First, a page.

by Alex Martinez
he saved my life
Carlo Eugenio was my enemy, my friend, and part of who I am
The first words spoken to me by Carlo Eugenio were “Why are you acting so tough, little man?” It’s a strange way to begin any friendship, especially one that changes how you view the world. Carlo never had a problem telling anyone exactly what he thought. The same trait that initially pushed me away would lead me to view this man as a pillar of truth and the single most exciting person I have had the pleasure to meet.
Unfortunately, if you haven’t meet met Carlo, it’s too late. Sgt. Carlo F. Eugenio died on Nov. 29 2011 In Bagram, Afghanistan. Carlo was the driver of an Armored NATO bus that was struck by a vehicle carrying more than 1,500 pounds of explosives. Carlo and 16 other people, including 11 Americans, and four Afghanis, were killed that day. Responsibility for the attack was taken by the Taliban.
Carlo was a Chaffey student, a Sergeant in the U.S. Army, and my friend. Carlo got me into, and fortunately out of, many situations that were both terrifying and more fun than I had experienced. Carlo would never let me get away with doing anything less than my best in any task or adventure we would undertake. Carlo got me to do many things I “knew” that couldn’t do.
My comfort zone was not a place in which Carlo would let me stay. Every interaction with Carlo was an experience, from him showing what Pho was to screaming like Banshees riding around Pismo Beach until sunrise. If Carlo invited you somewhere, you went. It would definitley be more exciting than anything you could do otherwise.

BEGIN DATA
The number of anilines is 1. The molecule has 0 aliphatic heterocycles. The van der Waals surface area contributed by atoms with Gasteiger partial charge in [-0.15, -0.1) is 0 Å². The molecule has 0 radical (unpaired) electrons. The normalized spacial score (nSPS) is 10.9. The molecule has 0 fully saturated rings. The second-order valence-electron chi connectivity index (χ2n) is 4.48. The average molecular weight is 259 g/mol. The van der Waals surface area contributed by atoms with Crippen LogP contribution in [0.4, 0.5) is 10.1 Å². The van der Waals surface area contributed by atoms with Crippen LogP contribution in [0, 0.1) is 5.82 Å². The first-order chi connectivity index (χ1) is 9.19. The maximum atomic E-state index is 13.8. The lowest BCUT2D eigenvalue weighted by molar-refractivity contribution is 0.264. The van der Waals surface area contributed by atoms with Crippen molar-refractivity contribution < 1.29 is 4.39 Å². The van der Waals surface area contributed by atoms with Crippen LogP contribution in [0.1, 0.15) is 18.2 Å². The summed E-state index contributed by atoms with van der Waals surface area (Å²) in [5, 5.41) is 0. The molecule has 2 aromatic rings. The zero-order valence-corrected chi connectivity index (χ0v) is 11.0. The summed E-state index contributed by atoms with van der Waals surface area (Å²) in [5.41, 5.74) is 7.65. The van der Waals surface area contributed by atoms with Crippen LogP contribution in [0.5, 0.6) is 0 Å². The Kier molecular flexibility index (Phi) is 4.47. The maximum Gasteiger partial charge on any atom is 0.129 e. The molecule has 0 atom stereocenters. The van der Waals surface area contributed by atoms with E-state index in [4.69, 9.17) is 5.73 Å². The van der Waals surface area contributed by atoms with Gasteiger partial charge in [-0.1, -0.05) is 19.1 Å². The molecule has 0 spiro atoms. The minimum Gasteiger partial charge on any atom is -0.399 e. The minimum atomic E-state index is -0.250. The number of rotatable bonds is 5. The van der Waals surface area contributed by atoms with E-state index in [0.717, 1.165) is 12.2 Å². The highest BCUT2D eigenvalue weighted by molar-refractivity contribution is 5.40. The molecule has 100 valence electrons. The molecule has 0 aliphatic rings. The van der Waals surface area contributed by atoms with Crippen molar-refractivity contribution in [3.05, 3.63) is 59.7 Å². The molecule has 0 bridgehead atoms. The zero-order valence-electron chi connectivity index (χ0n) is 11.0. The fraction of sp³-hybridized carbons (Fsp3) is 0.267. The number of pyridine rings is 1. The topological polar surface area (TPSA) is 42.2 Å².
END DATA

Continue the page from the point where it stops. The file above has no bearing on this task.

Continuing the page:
I found out that Carlo was taken from us via Facebook. I wished for that piece of information to be wrong more than anything I had ever hoped for in my life before or since. My wish is still unfulfilled.
His funeral was single saddest experience I have been through. I never thought that anything could possibly happen to Carlo. He seemed invincible. It is an odd thing to see some of the strongest men you know weep like babies. Especially through tears of my own.As depressed as I was, I couldn’t help but feel that at least Carlo got the tribute he deserved. On the police-escorted trip from Saint Peter and Saint Paul Parish in Alta Loma to the Cemetery in Riverside, there was a fire engine and a crowd of people on every freeway overpass. He got the full military burial with a 21-gun salute.
I am sad, and I will never be the same. That is as true today as it was one year ago. I know that Carlo would not let me have a pity party for myself. When I’m about to do something lazy or foolish, I can hear his voice in the back of my head telling me that I am better than that. As sad as I am about his absence from my life, I realize that I am a much better person for having known him. I can live with the pain of his death because of the strength he gave me in life.
Who in your life makes you happy? Do you have true friends, or just the fair-weather variety? What are you doing in your life that is actually good for you and productive? I asked myself these questions after Carlo’s passing and it caused me to reevaluate my life. I can’t have him see me live a life I’m not excited to live. It took his death to get me to start living my life.
Don’t wait to start yours. All the people you care about won’t be there forever. Show them you love them. Want a better life? Change it. You are the only person with the power to do it.